Award-winning author and assistant professor at the University of Missouri, Julija Šukys, will read from her 2017 book, Siberian Exile, which weaves together two narratives: the story of Ona, noble exile and innocent victim, and that of Anthony, accused war criminal.
How the book came about is fascinating. As a child, Šukys was taught her family’s story by her paternal grandparents: that of a proud people forced from their homeland when the soldiers came. In mid-June 1941, three Red Army soldiers arrested Ona, forced her onto a cattle car, and sent her east to Siberia, where she spent 17 years separated from her children and husband, working on a collective farm. The family story maintained that it was all a mistake. Anthony, whose name was on Stalin’s list of enemies of the people, was accused of being a known and decorated anti-Bolshevik and Lithuanian nationalist.
Some 70 years after these events, Šukys sat down to write about her grandparents and their survival of a 25-year forced separation and subsequent reunion. Piecing the story together from letters, oral histories, audio recordings and KGB documents, her research soon revealed a Holocaust-era secret—a family connection to the killing of 700 Jews in a small Lithuanian border town. According to KGB documents, the man in charge when those massacres took place was Anthony, Ona’s husband.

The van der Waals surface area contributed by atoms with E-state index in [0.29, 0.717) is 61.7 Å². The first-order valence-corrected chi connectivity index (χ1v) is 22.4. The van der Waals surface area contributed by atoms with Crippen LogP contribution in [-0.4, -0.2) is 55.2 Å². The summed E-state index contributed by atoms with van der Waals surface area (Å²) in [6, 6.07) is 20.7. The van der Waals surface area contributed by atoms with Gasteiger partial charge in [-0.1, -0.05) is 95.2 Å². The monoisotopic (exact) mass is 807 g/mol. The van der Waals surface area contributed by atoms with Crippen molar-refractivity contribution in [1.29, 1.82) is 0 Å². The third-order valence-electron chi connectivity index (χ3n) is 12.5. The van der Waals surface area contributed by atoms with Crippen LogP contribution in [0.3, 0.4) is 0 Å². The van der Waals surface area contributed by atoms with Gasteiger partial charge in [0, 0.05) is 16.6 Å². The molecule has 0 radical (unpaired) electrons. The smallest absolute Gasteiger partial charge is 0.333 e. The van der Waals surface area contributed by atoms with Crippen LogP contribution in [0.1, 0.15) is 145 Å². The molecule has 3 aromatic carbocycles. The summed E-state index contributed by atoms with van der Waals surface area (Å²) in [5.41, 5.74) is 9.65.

Join us for a captivating examination of the stories communities tell themselves, and what happens when the stories we’ve been told all our lives suddenly and irrevocably change, and how forgiveness or grace operate across generations and across the barriers of life and death.
Cost: FREE, but registration required
Refreshments will be served